What is Secondary Hyperparathyroidism?
The parathyroids are four glands in the neck that produce parathyroid hormone to help control calcium metabolism. Excessive production of this hormone caused by increased activity of these glands is known as hyperparathyroidism. When this occurs in response to low blood calcium caused by another condition, the condition is called secondary hyperparathyroidism.
Causes, incidence, and risk factors:
Parathyroid hormone helps maintain blood calcium by regulating bone turnover, absorption of calcium from the gut, and excretion of calcium in the urine. Many disorders may lead to secondary hyperparathyroidism by causing hypocalcemia (low levels of calcium in the blood), disordered phosphate balance, or both. These include the following:
At-risk populations include children with malnutrition and elderly people with little sun exposure.
Chronic renal failure is an important cause of secondary hyperparathyroidism. The disorder is complex:
A positive feedback loop leads to increased bone resorption (bone is broken down in an attempt to regulate abnormal levels of these chemicals) and hyperphosphatemia (high levels of phosphates in the blood), which causes further secondary hyperparathyroidism.
Symptoms generally relate to the underlying cause of secondary hyperparathyroidism.
In children, rickets may cause the following:
Patients with kidney failure may have osteomalacia, osteoporosis, or both. Bone pain or fractures may occur.
Symptoms of malabsorption (such as diarrhea) or of an underlying cancer may occur in patients with those disorders.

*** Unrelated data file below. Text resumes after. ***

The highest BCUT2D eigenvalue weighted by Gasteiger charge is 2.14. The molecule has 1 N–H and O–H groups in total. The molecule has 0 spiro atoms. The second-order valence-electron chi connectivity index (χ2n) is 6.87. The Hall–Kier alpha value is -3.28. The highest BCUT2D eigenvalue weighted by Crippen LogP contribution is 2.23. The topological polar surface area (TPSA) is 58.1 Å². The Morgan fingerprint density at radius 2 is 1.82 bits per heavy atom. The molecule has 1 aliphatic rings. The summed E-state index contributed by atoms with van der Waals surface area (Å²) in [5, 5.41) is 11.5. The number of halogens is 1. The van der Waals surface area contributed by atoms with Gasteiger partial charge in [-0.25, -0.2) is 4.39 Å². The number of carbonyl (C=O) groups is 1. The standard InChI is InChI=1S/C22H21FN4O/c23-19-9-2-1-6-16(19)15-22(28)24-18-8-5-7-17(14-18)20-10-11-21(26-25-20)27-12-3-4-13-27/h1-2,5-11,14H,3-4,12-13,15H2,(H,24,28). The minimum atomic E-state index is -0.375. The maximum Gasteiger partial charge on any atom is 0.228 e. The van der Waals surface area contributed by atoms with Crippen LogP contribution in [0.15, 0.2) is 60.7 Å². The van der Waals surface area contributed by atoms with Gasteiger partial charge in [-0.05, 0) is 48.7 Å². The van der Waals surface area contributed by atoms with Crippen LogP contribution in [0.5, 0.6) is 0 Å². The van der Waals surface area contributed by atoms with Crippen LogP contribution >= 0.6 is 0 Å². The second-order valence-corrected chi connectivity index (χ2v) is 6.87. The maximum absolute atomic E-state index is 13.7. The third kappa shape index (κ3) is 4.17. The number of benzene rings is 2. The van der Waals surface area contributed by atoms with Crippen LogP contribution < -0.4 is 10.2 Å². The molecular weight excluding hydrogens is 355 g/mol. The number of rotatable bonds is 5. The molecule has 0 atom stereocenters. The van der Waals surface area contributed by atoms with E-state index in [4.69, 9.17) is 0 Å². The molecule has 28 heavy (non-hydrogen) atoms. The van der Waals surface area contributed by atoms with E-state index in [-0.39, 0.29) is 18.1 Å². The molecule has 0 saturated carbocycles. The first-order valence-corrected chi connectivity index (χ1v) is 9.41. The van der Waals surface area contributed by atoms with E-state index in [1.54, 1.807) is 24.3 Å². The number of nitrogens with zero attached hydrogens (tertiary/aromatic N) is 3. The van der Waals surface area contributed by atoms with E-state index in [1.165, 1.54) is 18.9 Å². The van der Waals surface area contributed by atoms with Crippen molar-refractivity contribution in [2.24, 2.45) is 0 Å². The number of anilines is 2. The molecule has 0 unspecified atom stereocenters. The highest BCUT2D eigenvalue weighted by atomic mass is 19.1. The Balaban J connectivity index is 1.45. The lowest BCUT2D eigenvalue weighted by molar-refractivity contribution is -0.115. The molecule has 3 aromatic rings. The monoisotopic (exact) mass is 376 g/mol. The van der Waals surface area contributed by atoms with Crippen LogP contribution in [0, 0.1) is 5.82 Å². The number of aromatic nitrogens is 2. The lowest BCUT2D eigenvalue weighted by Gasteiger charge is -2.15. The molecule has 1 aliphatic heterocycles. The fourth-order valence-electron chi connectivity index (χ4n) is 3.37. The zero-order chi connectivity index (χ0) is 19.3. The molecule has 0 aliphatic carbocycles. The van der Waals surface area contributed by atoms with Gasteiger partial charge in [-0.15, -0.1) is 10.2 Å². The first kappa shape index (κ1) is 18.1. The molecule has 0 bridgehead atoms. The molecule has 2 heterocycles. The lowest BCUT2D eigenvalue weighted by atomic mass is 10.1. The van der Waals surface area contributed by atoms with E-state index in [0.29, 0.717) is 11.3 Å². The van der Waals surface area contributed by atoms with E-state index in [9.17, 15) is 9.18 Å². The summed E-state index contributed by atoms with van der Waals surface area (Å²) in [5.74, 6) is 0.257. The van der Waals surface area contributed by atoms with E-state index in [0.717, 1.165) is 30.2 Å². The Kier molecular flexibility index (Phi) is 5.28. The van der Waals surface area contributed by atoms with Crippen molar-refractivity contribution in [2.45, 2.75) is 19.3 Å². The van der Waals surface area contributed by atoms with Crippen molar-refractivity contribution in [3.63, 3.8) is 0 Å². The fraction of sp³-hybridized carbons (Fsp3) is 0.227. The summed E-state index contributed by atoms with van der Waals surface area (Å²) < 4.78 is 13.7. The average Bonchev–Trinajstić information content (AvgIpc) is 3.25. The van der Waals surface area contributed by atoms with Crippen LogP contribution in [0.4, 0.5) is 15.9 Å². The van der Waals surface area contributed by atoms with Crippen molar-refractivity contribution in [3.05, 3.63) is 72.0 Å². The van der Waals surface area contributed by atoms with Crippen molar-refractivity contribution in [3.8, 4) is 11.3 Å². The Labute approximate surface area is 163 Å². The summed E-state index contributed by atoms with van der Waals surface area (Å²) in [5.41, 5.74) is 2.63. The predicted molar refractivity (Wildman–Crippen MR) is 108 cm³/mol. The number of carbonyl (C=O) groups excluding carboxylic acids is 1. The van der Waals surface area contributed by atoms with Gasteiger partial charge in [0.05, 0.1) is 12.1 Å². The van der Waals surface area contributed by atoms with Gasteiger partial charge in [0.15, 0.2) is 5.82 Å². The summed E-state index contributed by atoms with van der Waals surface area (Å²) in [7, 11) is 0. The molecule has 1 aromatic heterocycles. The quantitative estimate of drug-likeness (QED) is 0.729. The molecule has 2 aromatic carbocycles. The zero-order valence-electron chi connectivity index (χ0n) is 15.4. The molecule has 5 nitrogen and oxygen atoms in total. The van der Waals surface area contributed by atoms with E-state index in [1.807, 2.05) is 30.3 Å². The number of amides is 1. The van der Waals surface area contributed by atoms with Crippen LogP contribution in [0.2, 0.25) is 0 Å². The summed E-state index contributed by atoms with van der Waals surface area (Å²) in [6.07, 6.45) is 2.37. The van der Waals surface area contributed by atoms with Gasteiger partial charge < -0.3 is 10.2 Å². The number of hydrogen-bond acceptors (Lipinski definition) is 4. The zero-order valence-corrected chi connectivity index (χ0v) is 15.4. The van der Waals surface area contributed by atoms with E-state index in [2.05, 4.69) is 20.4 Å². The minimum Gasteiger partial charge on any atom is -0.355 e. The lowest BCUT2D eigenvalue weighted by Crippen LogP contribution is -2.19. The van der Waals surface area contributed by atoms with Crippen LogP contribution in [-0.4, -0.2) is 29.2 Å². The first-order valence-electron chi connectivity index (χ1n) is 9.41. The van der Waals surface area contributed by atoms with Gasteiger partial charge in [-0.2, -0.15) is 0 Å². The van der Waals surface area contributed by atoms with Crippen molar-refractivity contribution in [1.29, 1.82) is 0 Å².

Signs and tests:
Signs may include bone deformities, swollen joints, or fractures.
Tests may show:
Treatment involves correcting the underlying cause of the secondary hyperparathyroidism.
Patients with vitamin D deficiency are treated with vitamin D, or with other measures to correct malabsorption. Patients with cancer are usually treated surgically. Patients with chronic kidney failure are usually treated with calcium supplementation, phosphate restriction, and vitamin D analogs. Dialysis, kidney transplantation, or parathyroid surgery may be needed.
The outcome for secondary hyperparathyroidism depends on the underlying cause.
When treated, rickets generally has a good prognosis. Other causes of secondary hyperparathyroidism have variable outcomes.
Tertiary hyperparathyroidism may occur in some patients with kidney failure. In these cases, hypercalcemia (elevated levels of calcium) may develop with calcium supplementation, and surgery on the parathyroids may become necessary.
Renal osteodystrophy is another potential complication. This is a variable syndrome comprised of osteomalacia, osteoporosis, secondary hyperparathyroidism, or osteosclerosis. Bone pain, weakness, and fractures are part of the syndrome.
Calling your health care provider:
Call your health care provider if you have symptoms of this disorder, particularly if you are being treated for kidney disease.
Early detection of rickets or vitamin D deficiency may prevent secondary hyperparathyroidism.
Treatment of patients with kidney failure helps minimize secondary hyperparathyroidism.